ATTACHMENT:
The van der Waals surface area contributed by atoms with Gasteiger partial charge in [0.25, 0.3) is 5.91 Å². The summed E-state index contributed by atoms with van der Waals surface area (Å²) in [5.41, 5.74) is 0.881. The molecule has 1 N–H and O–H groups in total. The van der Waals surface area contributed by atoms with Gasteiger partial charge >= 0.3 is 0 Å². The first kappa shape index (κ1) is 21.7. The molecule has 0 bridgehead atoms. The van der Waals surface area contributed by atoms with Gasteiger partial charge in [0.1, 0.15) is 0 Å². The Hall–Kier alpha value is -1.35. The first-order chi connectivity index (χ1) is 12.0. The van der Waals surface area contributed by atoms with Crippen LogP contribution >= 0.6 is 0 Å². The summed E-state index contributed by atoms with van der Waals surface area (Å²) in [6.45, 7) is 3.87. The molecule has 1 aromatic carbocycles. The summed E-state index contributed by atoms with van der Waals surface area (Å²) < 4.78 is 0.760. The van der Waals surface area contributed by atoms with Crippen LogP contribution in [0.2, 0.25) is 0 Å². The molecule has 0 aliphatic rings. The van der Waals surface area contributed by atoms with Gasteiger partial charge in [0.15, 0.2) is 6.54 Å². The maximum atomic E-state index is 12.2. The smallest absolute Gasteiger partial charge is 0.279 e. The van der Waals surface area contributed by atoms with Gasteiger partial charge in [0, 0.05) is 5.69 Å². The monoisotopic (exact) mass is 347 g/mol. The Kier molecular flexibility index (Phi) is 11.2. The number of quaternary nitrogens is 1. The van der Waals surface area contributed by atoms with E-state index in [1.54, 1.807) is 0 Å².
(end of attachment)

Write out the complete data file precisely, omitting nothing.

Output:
The van der Waals surface area contributed by atoms with Gasteiger partial charge in [0.25, 0.3) is 5.91 Å². The summed E-state index contributed by atoms with van der Waals surface area (Å²) in [5.41, 5.74) is 0.881. The molecule has 1 N–H and O–H groups in total. The van der Waals surface area contributed by atoms with Gasteiger partial charge >= 0.3 is 0 Å². The first kappa shape index (κ1) is 21.7. The molecule has 0 bridgehead atoms. The van der Waals surface area contributed by atoms with Gasteiger partial charge in [0.1, 0.15) is 0 Å². The Hall–Kier alpha value is -1.35. The first-order chi connectivity index (χ1) is 12.0. The van der Waals surface area contributed by atoms with Crippen LogP contribution >= 0.6 is 0 Å². The summed E-state index contributed by atoms with van der Waals surface area (Å²) in [6.45, 7) is 3.87. The molecule has 1 aromatic carbocycles. The summed E-state index contributed by atoms with van der Waals surface area (Å²) < 4.78 is 0.760. The van der Waals surface area contributed by atoms with Crippen LogP contribution in [0.2, 0.25) is 0 Å². The molecule has 0 aliphatic rings. The van der Waals surface area contributed by atoms with Gasteiger partial charge in [0.15, 0.2) is 6.54 Å². The maximum atomic E-state index is 12.2. The smallest absolute Gasteiger partial charge is 0.279 e. The van der Waals surface area contributed by atoms with Gasteiger partial charge in [0, 0.05) is 5.69 Å². The monoisotopic (exact) mass is 347 g/mol. The Kier molecular flexibility index (Phi) is 11.2. The number of quaternary nitrogens is 1. The van der Waals surface area contributed by atoms with E-state index in [1.54, 1.807) is 0 Å².